As of the January 1975 Montgomery County Criminal Court session, the Commonwealth was put on notice of one specific problem. The Commonwealth knew: (1) that appellant was demanding a jury trial; (2) that the projected length of the trial was approximately one week; and (3) that the case could not be called near the end of a session because of the inability to hold a jury past the end of a Criminal Court session. The Commonwealth also knew that trial had to commence on or before March 13, 1975, the 270th day under Rule 1100. After the January session, the Commonwealth further knew that the criminal session commencing in late February would be the last session before the running of the 270-day period. Yet, when the case was called on March 3, the Commonwealth could not proceed because the prosecutor assigned to the case was involved in *428 another trial. On these facts, we have great difficulty in upholding the trial court's implied finding that the Commonwealth exercised all "due diligence" in attempting to bring appellant to trial within the time required by Rule 1100. Negating the benefit of hindsight as much as possible, we believe the Commonwealth could have exercised due diligence by taking a few reasonable steps.

First, and most important, the Montgomery County District Attorney should have had a prosecutor available to try appellant's case when it was called on March 3. The Commonwealth was aware, or at least should have been aware, that if the case was not tried at that time, trial could not be commenced within 270 days. The Commonwealth knew that a one-week jury trial was involved, and if the case was held over to the next week, the trial could not be conducted because the jury could not be held over. In fact, this is what happened when the case was called on March 12, during the last week of the criminal session. When a case has possible Rule 1100 problems, prosecutors must do everything reasonable within their power to see that the case is tried on time. Thus, when the case was called on March 3, the Commonwealth did not show due diligence by simply explaining that the prosecutor assigned to the case was involved in another trial. The Commonwealth, having knowledge of all facts previously stated, should have had a prosecutor prepared to try the case when it was called on March 3.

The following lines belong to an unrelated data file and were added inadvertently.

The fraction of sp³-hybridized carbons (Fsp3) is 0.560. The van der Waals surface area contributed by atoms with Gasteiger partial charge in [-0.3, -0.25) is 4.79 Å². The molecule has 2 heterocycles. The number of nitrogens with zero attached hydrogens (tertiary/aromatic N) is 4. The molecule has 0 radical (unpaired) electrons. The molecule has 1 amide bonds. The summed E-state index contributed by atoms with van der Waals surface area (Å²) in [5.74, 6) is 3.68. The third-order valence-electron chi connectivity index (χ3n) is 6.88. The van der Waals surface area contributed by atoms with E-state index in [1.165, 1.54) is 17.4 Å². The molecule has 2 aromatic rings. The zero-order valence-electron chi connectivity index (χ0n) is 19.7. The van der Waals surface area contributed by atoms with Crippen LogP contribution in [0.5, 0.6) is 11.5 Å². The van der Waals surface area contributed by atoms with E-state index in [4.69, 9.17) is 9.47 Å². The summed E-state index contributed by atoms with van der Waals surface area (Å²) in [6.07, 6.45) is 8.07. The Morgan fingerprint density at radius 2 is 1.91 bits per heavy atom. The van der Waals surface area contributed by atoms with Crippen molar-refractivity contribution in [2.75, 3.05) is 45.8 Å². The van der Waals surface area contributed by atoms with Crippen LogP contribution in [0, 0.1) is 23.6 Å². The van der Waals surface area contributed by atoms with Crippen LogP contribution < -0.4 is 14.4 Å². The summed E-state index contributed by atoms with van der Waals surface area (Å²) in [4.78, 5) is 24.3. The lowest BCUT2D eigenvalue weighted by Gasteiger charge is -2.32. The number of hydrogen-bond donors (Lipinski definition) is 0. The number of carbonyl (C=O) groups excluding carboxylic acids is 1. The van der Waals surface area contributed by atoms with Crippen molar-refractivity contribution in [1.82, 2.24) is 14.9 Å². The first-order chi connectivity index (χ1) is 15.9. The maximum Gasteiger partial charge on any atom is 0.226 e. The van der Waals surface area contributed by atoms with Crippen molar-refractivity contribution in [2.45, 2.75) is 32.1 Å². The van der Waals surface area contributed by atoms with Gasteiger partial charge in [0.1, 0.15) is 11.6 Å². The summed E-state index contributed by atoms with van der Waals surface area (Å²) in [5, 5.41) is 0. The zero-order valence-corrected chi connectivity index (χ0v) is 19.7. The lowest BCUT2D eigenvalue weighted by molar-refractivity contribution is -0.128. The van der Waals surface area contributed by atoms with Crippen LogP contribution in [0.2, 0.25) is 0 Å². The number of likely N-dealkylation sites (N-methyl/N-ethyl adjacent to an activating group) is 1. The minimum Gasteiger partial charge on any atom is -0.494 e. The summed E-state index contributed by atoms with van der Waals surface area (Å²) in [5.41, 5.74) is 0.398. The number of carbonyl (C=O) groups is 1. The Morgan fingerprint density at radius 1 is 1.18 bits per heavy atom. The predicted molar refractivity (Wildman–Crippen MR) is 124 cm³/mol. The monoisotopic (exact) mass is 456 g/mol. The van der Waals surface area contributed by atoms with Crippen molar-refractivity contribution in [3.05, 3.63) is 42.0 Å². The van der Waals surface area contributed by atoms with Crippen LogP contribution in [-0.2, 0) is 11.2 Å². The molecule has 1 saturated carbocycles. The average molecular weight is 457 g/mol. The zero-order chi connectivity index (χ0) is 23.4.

We realize, of course, that the situation may well arise where the Commonwealth may be unable to try a case because the available prosecutors are outnumbered by cases having Rule 1100 problems. Here, however, no such explanation was given. It could very well be that on March 3, the prosecutor originally assigned to appellant's case was involved in a trial which also had Rule 1100 implications. We must remember, however, that the Commonwealth has the burden of establishing due diligence and on this record, the Commonwealth has not met its burden. The trial court thus *429 erred in granting the Commonwealth's petition for extension of time.[2]

Order of the Superior Court reversed and appellant is discharged.

PACKEL, J., took no part in the decision of this case.

POMEROY, J., concurs in the result.

NOTES

[1] For any complaint filed after June 30, 1974, or any warrantless arrest made after that date, trial must be commenced within 180 days. Pa.R.Crim.P. 1100(a)(2).

[2] In Commonwealth v. Coleman, 477 Pa. 390, 383 A.2d 1268 (1978), we held that the Commonwealth exercised all due diligence to justify the granting of an extension of time. The major distinction between Coleman and the instant case is that in Coleman the Commonwealth had no control over the scheduling of Coleman's trial. The court gave an adequate explanation that the case was called at the earliest possible date. Coleman is also distinguishable from the instant case because in Coleman, the Commonwealth never had the opportunity to try the defendant before the original Rule 1100 time expired.